"The U.S. wants to dissolve Russia so it can get access to its resources", Russia's Security Council Secretary Nikolai Patrushev said in an interview with the Moskovsky Komsomolets newspaper on Tuesday. “The US government has a goal — to dominate the world. It's possible that they want to achieve this goal through Russia's collapse, which will allow the U.S. access to its rich resources, which, in their opinion, Russia does not deserve to possess. Moscow is not interested in a standoff with the West. The initiator of the current conflict is the U.S. Europe obeys their will,” In the interview with the Kommersant newspaper last year, Patrushev said that the U.S. wished that Russia didn't exist as a country and that it considers Russia's possession of the Far East and Siberia illegal.

In case you didn't know, America is also responsible for the flu epidemic in Russia which has killed a number of people (it is much more serious in Ukraine with over 80 deaths reported). As well homosexuality is an American plot against Russia (Russian homophobia makes Pat Robertson seem like a liberal). By the way, publicity of the goat-tiger friendship in a Russian zoo is gay propaganda and should be stopped as it will affect children.  And the list goes on.  So Russia has a huge and powerful enemy just like during the war.  And of course, everyone opposed to Russia is a Nazi or a Fascist.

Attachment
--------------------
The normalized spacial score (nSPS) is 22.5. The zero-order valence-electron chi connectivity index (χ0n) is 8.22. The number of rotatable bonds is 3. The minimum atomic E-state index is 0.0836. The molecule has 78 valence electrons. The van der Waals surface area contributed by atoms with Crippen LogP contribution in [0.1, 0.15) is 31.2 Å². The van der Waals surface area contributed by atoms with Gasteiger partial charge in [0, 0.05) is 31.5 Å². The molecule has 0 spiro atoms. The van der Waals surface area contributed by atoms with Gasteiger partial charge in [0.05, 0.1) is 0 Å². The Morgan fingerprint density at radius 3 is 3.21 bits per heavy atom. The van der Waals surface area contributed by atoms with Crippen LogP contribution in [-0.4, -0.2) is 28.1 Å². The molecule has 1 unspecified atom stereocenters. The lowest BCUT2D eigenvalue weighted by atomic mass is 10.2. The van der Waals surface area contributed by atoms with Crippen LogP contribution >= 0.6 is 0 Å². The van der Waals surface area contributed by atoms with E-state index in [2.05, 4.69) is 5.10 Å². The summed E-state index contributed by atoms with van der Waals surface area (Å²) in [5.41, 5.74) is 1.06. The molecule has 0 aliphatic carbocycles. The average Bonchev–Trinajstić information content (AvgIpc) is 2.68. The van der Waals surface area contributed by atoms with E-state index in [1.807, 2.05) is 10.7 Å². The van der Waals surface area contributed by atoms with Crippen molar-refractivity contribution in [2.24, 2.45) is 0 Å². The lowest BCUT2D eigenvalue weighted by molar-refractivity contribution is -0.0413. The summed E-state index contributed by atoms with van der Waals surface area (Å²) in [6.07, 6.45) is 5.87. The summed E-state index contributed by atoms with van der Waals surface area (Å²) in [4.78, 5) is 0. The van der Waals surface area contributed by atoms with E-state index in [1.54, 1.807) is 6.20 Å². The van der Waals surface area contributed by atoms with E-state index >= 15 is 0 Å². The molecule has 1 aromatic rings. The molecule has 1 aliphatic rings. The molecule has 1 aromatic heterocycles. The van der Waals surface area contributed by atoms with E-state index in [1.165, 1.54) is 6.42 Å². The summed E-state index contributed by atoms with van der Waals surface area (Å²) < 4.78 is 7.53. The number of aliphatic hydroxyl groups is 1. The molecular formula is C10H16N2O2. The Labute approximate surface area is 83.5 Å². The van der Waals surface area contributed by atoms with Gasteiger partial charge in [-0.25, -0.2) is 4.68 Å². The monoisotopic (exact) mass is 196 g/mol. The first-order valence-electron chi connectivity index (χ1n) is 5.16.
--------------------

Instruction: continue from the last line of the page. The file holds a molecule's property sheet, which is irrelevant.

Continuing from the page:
That is not the only language of the Stalinist era making a comeback.  The phrase 'enemies of the people' from the time of the Great Terror in 1937-1938 is being heard again. The following is sort of abstracted from For Putin, For Stalin: Fearful of unrest, Russia’s presidentis using the memory of Stalin to exhort his people to sacrifice.

Over the last few years, President Vladimir Putin has presided over the rehabilitation of one of the 20th century’s greatest monsters. Bedeviled by the country’s economic decay and fearful of dissent, he has turned to the ghost of Stalin help to rally the Russian people and to prepare them for the sacrifices that lie ahead.

The unspoken deal between Putin and the Russian people had gone something like this: He would relieve them from the instability and economic crises of the 1990s, and in return, Russians would allow him to run the country as he saw fit. For many years, this was a successful endeavor. The Russian people lived increasingly comfortable lives while Putin consolidated power. But the protests of 2012 and 2013 that followed his fraudulent reelection made it clear that, while many Russians enjoyed their economic success, some were no longer happy to leave politics to Putin.

So he changed tack, declaring in every medium he could find that the protesters were sponsored by Americans or inspired by the European Union. With the help of the state-controlled media, the Kremlin found and vilified an ever-growing list of fifth columnists: homosexuals, foreigners, NGOs, and activists. The message to the broader, non-protesting populace was clear: Russia and the Russian way of life were under attack, and Russia must unite around its leader to defend herself.